While escaping to a local nature trail on a sunny weekend is a normal activity for San Franciscans, walking in the city — especially without a purpose and through neighborhoods that aren’t yours — is an oddity here.

I moved to the Bay Area from Tel Aviv, a city so congested with traffic that walking and biking are the only viable options. Memories are created along the way, vivid sensations are imprinted, meshing into a strong sense of the city’s what and why. In San Francisco, a city spread out compared to Tel Aviv and factually hilly, locals tend to opt for Lyft Pools. …

And how social media has evolved the old art form for local tattoo artists and fans

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Oakland/Venice Beach artist Dillon Forte. Photo: Dillon Forte

Tattoo artist Sai Li tells me upon my arrival at Black Serum in the Mission that we’ll have to be very quiet when I watch her tattoo a client. It is then, after stepping into my first tattoo studio, that I realize that this adventure may not be as exciting as I had anticipated. How serious, I think. How unadventurous.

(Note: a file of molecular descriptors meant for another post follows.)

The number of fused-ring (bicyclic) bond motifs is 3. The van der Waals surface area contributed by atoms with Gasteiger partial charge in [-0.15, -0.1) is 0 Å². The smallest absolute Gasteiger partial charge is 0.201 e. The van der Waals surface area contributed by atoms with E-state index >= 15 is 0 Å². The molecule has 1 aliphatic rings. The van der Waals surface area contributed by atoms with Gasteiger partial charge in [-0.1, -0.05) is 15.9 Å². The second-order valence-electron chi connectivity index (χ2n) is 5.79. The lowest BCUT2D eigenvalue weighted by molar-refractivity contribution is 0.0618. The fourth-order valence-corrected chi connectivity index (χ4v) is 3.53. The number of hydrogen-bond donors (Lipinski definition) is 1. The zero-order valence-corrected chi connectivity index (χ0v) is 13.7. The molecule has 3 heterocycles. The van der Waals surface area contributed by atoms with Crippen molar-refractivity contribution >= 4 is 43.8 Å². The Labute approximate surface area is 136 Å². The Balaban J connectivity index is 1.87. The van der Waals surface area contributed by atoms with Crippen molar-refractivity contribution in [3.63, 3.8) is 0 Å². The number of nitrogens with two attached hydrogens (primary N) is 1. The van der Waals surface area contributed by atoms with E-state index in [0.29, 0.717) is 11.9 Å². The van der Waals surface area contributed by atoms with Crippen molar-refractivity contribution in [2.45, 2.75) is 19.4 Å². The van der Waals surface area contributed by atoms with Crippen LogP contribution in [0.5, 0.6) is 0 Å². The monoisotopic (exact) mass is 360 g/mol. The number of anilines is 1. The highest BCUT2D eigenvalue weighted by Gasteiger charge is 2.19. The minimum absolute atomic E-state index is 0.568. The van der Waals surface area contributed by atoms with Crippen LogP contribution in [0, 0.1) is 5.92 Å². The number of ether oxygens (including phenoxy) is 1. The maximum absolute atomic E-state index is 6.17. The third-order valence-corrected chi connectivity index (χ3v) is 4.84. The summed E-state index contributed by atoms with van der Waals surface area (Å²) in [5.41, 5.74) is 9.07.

As a relative newcomer to the Bay — six years and counting — I’ve been watching hesitantly as tattoos seemed to appear more often around me this past year. Tattooed arms of chefs and bartenders served me food at restaurants. Inner-thigh and rib-cage tattoos stared at me at a pool party last summer. Tattoos peeked out from under button-up shirt sleeves on BART, their owners reading some kind of sophisticated literature. Tiny tattoos in the form of demure stars or “meaningful” calligraphy appeared on some of my best friends. …